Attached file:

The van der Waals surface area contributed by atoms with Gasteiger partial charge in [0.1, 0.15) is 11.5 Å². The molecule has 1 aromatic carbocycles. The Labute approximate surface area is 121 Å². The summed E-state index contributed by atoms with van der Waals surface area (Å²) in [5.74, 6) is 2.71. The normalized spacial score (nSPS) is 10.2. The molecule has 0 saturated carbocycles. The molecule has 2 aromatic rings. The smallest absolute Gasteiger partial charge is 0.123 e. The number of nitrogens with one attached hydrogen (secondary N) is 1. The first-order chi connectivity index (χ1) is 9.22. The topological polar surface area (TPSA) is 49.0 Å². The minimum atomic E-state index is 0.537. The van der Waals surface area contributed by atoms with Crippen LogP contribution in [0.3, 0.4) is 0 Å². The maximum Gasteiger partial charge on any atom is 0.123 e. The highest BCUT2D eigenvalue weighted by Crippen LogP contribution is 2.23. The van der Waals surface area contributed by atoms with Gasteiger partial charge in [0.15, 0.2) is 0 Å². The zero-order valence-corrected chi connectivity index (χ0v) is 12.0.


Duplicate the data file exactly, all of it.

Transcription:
The van der Waals surface area contributed by atoms with Gasteiger partial charge in [0.1, 0.15) is 11.5 Å². The molecule has 1 aromatic carbocycles. The Labute approximate surface area is 121 Å². The summed E-state index contributed by atoms with van der Waals surface area (Å²) in [5.74, 6) is 2.71. The normalized spacial score (nSPS) is 10.2. The molecule has 0 saturated carbocycles. The molecule has 2 aromatic rings. The smallest absolute Gasteiger partial charge is 0.123 e. The number of nitrogens with one attached hydrogen (secondary N) is 1. The first-order chi connectivity index (χ1) is 9.22. The topological polar surface area (TPSA) is 49.0 Å². The minimum atomic E-state index is 0.537. The van der Waals surface area contributed by atoms with Crippen LogP contribution in [0.3, 0.4) is 0 Å². The maximum Gasteiger partial charge on any atom is 0.123 e. The highest BCUT2D eigenvalue weighted by Crippen LogP contribution is 2.23. The van der Waals surface area contributed by atoms with Gasteiger partial charge in [0.15, 0.2) is 0 Å². The zero-order valence-corrected chi connectivity index (χ0v) is 12.0.